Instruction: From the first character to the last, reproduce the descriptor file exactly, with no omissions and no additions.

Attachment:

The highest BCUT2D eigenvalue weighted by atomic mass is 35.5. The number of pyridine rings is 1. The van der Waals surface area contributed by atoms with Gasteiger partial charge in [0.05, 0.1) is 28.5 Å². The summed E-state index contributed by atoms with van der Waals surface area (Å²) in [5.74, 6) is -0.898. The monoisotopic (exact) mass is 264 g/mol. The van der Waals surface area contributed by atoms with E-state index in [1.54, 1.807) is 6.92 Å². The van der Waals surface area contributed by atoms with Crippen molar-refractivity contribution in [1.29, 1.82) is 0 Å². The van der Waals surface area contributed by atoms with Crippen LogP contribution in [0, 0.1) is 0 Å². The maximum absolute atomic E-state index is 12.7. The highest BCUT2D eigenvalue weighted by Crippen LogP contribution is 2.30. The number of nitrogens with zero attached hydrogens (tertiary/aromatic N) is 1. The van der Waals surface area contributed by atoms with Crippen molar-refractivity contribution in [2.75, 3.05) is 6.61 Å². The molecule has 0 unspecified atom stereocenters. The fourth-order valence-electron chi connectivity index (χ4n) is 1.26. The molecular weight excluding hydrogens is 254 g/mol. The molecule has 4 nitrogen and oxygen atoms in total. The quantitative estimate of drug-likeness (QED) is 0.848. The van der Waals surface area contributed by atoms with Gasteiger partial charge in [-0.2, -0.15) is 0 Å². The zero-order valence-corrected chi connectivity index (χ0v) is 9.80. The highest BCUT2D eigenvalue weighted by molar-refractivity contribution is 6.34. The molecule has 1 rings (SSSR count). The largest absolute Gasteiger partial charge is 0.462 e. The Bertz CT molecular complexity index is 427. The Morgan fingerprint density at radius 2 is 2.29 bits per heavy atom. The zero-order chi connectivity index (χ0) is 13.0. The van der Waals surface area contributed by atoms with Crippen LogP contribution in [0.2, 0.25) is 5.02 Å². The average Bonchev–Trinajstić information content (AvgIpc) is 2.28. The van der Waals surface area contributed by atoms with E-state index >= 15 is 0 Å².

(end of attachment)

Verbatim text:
The highest BCUT2D eigenvalue weighted by atomic mass is 35.5. The number of pyridine rings is 1. The van der Waals surface area contributed by atoms with Gasteiger partial charge in [0.05, 0.1) is 28.5 Å². The summed E-state index contributed by atoms with van der Waals surface area (Å²) in [5.74, 6) is -0.898. The monoisotopic (exact) mass is 264 g/mol. The van der Waals surface area contributed by atoms with E-state index in [1.54, 1.807) is 6.92 Å². The van der Waals surface area contributed by atoms with Crippen molar-refractivity contribution in [1.29, 1.82) is 0 Å². The van der Waals surface area contributed by atoms with Crippen LogP contribution in [0, 0.1) is 0 Å². The maximum absolute atomic E-state index is 12.7. The highest BCUT2D eigenvalue weighted by Crippen LogP contribution is 2.30. The number of nitrogens with zero attached hydrogens (tertiary/aromatic N) is 1. The van der Waals surface area contributed by atoms with Crippen molar-refractivity contribution in [2.75, 3.05) is 6.61 Å². The molecule has 0 unspecified atom stereocenters. The fourth-order valence-electron chi connectivity index (χ4n) is 1.26. The molecular weight excluding hydrogens is 254 g/mol. The molecule has 4 nitrogen and oxygen atoms in total. The quantitative estimate of drug-likeness (QED) is 0.848. The van der Waals surface area contributed by atoms with Gasteiger partial charge in [-0.2, -0.15) is 0 Å². The zero-order valence-corrected chi connectivity index (χ0v) is 9.80. The highest BCUT2D eigenvalue weighted by molar-refractivity contribution is 6.34. The molecule has 1 rings (SSSR count). The largest absolute Gasteiger partial charge is 0.462 e. The Bertz CT molecular complexity index is 427. The Morgan fingerprint density at radius 2 is 2.29 bits per heavy atom. The zero-order chi connectivity index (χ0) is 13.0. The van der Waals surface area contributed by atoms with Crippen LogP contribution in [0.2, 0.25) is 5.02 Å². The average Bonchev–Trinajstić information content (AvgIpc) is 2.28. The van der Waals surface area contributed by atoms with E-state index >= 15 is 0 Å².